Responsible parents rarely give permission for their teenagers to have an unsupervised party. Nevertheless, these parties do happen, usually when unsuspecting parents are away from home. These parties frequently attract uninvited teens who learn about the event from mutual friends or from social networking sites. A large crowd of impulsive adolescents can often result in a situation that soon spirals out of control with disastrous consequences that the party organizers never imagined. (ref 7)
A national survey conducted by Columbia University found that teens report easy access to alcohol, drugs and cigarettes, making them standard fare at teen parties and dances. According to the Virginia Department of Alcohol Beverage Control, some youngsters start drinking as young as 12 years of age, and the Public Health Unit in Grey Bruce County, Ontario, notes that it's not unusual to find teens rendered unconscious and requiring hospitalization from alcohol poisoning. Driving while drunk is an added concern that arises when impaired teens need to get home from the party.
When teens are under the influence of drugs or alcohol they are more likely to engage in sexual activity -- consensual or otherwise -- and removing any sort of supervision from the picture makes engaging in risky behaviors such as unprotected sex that much more likely, Planned Parenthood suggests. In addition, it's not uncommon for sexual assaults at parties to be photographed and posted on the Internet, The Royal Canadian Mounted Police report, resulting in humiliation for the victims and serious criminal charges for the perpetrators.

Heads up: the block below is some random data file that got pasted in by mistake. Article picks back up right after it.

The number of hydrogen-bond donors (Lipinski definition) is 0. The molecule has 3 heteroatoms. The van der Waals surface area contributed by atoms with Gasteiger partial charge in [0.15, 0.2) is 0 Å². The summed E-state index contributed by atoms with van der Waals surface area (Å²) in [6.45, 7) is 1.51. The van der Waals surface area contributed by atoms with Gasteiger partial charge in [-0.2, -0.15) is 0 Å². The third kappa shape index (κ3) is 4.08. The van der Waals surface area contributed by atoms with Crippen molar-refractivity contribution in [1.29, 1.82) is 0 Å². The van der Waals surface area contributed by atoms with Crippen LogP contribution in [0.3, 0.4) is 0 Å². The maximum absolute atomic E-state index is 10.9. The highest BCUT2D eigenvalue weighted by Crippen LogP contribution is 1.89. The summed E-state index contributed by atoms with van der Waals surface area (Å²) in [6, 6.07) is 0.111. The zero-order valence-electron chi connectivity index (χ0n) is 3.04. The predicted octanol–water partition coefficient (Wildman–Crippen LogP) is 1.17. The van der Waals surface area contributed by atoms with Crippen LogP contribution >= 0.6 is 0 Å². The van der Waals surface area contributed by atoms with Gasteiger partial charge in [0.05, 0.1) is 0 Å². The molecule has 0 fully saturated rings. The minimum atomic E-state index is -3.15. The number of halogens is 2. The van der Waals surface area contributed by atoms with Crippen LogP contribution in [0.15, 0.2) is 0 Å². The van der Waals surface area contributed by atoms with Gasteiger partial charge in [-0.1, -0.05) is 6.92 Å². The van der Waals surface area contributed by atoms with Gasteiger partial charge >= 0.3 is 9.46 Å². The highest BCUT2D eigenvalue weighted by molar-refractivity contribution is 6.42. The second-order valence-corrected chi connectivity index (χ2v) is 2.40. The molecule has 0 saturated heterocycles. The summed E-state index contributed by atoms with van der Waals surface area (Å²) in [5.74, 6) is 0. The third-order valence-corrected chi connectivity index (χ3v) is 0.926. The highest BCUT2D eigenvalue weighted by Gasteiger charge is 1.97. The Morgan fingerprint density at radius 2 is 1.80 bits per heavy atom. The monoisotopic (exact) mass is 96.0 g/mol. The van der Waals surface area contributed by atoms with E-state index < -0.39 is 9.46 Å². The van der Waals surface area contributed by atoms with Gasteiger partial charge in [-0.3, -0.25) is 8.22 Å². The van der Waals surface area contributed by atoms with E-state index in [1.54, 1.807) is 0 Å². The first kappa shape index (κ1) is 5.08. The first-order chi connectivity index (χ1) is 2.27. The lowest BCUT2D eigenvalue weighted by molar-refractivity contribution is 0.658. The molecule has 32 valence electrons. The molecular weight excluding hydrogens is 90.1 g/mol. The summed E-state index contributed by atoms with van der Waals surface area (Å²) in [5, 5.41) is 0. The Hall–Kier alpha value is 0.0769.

The National Youth Violence Commission claims that more than one in three teens report being in a physical fight within the last two years and that the most violence occurs in the late teens and early 20s. That teenage aggression is exacerbated by alcohol and drugs. The impulsiveness and high emotions of the teen years often lead to violent behavior. Fights often erupt at parties over romantic jealousies. Assaults with knives or guns might occur when trespassers are confronted, and it's not uncommon for deaths to occur at out-of-control teen parties.
Property damage at unsupervised teen parties ranges from relatively minor problems such as garbage strewn about and stains on carpets to slashed furniture, broken windows and fire damage. Even when the damage is not deliberate, the financial loss is often in the hundreds, if not thousands, of dollars. Thefts and wanton destruction can quickly become commonplace with a large, unruly group of teens. Neighbors disturbed by excessive noise might call the police and some teens will be arrested.